Curtin’s claim of genericness was dismissed, with leave to replead; a proposed amended claim was filed on January 22, 2019.
Curtin’s claim that RAPUNZEL fails to function as a trademark may go forward.
Curtin’s claim that RAPUNZEL is merely descriptive may go forward.
These holdings illustrate that, in a nontraditional case such as this one, the usual theories are sometimes an uncomfortable fit. It will be interesting to see what happens next, and whether United Trademark Holdings will move to dismiss the Second Amended Notice of Opposition.
The bigger picture
United Trademark Holdings already owns a trademark registration for ZOMBIE RAPUNZEL in connection with dolls, and I found ZOMBIE RAPUNZEL branded dolls on Amazon as part of the “Once Upon a Zombie” series. Curtin and her team apparently do not consider this a problem, and in the Second Amended Notice of Opposition characterize the ZOMBIE component as a “distinguishing element” that is absent from the present application for RAPUNZEL.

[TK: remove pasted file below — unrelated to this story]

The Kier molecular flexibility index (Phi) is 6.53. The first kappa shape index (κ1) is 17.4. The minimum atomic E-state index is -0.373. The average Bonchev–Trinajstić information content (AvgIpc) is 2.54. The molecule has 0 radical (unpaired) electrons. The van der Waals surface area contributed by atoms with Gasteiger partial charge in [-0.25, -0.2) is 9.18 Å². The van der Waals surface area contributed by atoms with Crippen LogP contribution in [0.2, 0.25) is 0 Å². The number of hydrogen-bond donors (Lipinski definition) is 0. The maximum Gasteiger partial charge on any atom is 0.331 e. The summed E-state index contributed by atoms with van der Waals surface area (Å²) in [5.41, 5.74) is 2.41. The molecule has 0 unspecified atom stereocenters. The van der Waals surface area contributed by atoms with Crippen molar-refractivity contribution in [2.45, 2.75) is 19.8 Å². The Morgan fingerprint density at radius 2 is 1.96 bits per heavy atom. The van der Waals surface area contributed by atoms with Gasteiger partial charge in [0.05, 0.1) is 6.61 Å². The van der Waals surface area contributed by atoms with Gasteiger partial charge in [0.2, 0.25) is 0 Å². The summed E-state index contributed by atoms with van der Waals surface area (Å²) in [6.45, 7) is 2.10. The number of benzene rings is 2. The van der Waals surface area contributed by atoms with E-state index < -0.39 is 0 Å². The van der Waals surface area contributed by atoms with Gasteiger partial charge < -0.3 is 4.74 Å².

United Trademark Holdings owns trademark registrations and applications for several other marks resembling character names, some including “distinguishing elements” and some not, including:
ZOMBIE SNOW QUEEN
ZOMBIE PETER PAN
TEEN SNOW WHITE
TEEN PETER PAN
TEEN SLEEPING BEAUTY
THE SNOW QUEEN
1001 ARABIAN NIGHTS
You get the idea. The present case is not the first opposition filed against United Trademark Holdings, and it is unlikely to be the last.
Closing thoughts on opportunities for law students